Here’s our weekly interview with the street, this week featuring 131, Captain Baby, Dan Witz, Dekrd, Don’t Fret, Ema, Entes, Gaia, LNY, Miyok, ND’A, OverUnder, Pesimo, Shida, SSDD, Stikman, and Willow.

Dan Witz (photo © Jaime Rojo)

Don’t Fret (photo © Jaime Rojo)

LNY looking wistfully askance. (photo © Jaime Rojo)

Overunder (photo © Jaime Rojo)

Willow (photo © Jaime Rojo)

Miyok (photo © Jaime Rojo)

Stikman experiments with a glass tile. (photo © Jaime Rojo)

ND’A (photo © Jaime Rojo)

Dekrd (photo © Jaime Rojo)

SSDD. We have been seeing these cozies all over the city. (photo © Jaime Rojo)

Shida (photo © Jaime Rojo)

Gaia (photo © Jaime Rojo)

Entes y Pesimo (photo © Jaime Rojo)

Captain Baby (photo © Jaime Rojo)

EMA (photo © Jaime Rojo)

131 (photo © Jaime Rojo)

131 (photo © Jaime Rojo)

Untitled (photo © Jaime Rojo)

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Images of the Week 01.29.12

Images of the Week 01.29.12

The streets have been seeing an uptick in socio-political messages recently, whether because of the Occupy protests, or because artists are exercising their speech in low cost, low-tech, person-to-person methods. The very personal nature of this kind of messaging actually feels impactful when it catches your eye with a sense of intention, grabbing you by the ear and making you think. This week we have Street Art  commentary about housing, class inequality, the abuse of poser, erosion of privacy and fears of a police state. It makes sense that art on the streets is reflecting us back to ourselves.

Here’s our weekly interview with the street; this week featuring Buff Monster, Cash4, Cope, Dirty Teddies, Ema, Enzo & Nio, Essam, Faile, Hush, Ment, Shiro, XAM, and XXX.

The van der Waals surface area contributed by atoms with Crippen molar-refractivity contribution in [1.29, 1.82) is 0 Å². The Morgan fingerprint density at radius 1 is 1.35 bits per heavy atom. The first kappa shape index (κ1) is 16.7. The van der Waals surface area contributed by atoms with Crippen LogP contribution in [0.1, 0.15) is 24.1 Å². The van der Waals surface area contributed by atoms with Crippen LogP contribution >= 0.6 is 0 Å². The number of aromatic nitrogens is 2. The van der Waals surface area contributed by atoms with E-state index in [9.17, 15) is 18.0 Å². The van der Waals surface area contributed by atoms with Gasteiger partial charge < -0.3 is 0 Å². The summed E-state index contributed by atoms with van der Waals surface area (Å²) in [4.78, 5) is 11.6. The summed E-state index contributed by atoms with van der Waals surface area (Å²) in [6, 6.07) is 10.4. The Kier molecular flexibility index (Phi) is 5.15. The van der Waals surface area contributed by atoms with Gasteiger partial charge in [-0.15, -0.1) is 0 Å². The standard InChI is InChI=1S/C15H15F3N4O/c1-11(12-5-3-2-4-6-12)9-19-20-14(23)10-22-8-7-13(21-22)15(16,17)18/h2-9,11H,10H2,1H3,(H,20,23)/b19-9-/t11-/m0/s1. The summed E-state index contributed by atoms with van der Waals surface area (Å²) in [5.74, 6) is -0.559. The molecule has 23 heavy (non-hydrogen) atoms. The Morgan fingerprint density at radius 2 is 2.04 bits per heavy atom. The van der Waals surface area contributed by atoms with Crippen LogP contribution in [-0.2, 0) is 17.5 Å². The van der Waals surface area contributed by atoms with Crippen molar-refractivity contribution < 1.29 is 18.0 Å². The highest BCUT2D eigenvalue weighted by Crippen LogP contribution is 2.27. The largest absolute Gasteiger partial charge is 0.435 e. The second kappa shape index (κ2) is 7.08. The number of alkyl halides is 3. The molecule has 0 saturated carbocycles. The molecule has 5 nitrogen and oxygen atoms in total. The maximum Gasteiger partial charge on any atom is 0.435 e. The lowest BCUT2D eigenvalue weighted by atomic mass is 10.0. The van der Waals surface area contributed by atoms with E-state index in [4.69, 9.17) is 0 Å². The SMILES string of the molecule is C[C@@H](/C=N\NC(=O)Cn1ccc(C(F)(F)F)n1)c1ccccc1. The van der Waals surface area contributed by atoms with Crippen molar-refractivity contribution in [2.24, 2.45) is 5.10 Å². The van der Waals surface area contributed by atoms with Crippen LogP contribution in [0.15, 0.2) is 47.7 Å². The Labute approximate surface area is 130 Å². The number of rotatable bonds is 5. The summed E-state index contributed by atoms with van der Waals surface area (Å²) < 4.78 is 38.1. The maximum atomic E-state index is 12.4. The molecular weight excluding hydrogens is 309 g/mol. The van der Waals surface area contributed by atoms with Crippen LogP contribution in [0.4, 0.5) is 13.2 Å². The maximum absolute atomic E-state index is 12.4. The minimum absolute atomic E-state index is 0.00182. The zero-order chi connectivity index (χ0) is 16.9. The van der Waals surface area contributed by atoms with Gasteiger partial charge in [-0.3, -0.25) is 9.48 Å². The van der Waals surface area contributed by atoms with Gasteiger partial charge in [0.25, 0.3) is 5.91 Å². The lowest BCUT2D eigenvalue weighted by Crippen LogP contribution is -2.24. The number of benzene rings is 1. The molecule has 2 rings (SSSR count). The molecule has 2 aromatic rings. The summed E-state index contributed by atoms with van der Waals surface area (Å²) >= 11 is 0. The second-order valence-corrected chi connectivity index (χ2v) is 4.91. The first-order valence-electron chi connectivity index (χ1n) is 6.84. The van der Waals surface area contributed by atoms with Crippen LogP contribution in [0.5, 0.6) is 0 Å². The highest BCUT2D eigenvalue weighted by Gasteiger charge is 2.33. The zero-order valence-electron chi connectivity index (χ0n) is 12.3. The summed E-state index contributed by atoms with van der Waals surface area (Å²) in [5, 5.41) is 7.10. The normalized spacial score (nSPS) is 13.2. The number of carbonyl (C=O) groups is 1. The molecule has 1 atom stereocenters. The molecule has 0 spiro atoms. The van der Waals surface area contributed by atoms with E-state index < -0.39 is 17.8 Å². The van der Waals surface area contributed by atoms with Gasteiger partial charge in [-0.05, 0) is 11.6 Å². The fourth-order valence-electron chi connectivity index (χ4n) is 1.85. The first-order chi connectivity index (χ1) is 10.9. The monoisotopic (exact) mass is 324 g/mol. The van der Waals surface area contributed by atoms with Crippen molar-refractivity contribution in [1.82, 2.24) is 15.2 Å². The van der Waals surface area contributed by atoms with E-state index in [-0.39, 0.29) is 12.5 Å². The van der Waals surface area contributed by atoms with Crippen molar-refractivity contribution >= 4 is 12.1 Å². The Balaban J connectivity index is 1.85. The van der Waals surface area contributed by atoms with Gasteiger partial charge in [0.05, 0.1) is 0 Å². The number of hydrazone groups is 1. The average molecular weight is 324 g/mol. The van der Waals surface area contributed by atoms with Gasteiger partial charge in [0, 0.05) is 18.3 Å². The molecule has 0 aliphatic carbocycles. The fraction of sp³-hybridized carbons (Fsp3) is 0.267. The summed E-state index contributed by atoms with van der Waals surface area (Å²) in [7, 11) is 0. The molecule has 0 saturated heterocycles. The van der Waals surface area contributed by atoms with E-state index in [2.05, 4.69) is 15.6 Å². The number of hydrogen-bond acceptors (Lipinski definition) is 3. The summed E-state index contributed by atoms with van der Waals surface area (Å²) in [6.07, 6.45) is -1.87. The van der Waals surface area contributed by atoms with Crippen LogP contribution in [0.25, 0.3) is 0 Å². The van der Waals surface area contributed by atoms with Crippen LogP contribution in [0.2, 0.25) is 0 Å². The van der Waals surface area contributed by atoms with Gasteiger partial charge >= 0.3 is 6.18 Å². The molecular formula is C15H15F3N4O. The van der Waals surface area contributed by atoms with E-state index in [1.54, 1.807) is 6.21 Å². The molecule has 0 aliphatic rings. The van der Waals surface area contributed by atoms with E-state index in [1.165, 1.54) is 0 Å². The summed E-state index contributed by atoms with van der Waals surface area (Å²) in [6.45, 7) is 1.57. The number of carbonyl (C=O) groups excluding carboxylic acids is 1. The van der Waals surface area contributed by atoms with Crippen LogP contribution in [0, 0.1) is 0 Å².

ESSAM. A more conceptual culture-jamming series of new signs in certain New York neighborhoods is meant as a way to raise awareness by an Iraq war veteran turned civil libertarian, according to news reports published recently. This sign warns about alleged plans for Police surveillance drones could be ubiquitous in society. (photo © Jaime Rojo)

Wolf rides, anyone? Faile (photo © Jaime Rojo)

Hush gets to know some of the local neighbors while busy at work in San Francisco (© courtesy Hush)

Hush has been on the street in San Francisco this week (photo exclusively for BSA © courtesy of Hush). Stay tuned for a Hush special feature on Monday of his current show.

Ema (photo © Jaime Rojo)

The billionaire Mayor of New York is taking a hit here from this Street Art poster by Enzo & Nio. Styled as Marie Antoinette, Michael Bloomberg is portrayed as a haughty royal who is disconnected from the rabble, and cares not a wit. (photo © Jaime Rojo)

A masters graff wall in Miami (photo © Jaime Rojo)

XAM is addressing the ongoing bank mortgage crisis in the US with this street sculpture installation on Skid Row in Los Angeles (photo © XAM)

Cash4 with Ment (photo © Jaime Rojo)

You see! XXX (photo © Jaime Rojo)

You can always spot the tourist dinosaurs with their fanny packs in Times Square. Dirty Teddies (photo © Jaime Rojo)

Untitled (photo © Jaime Rojo)

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Images of the Week 01.08.12 Miami Special Part II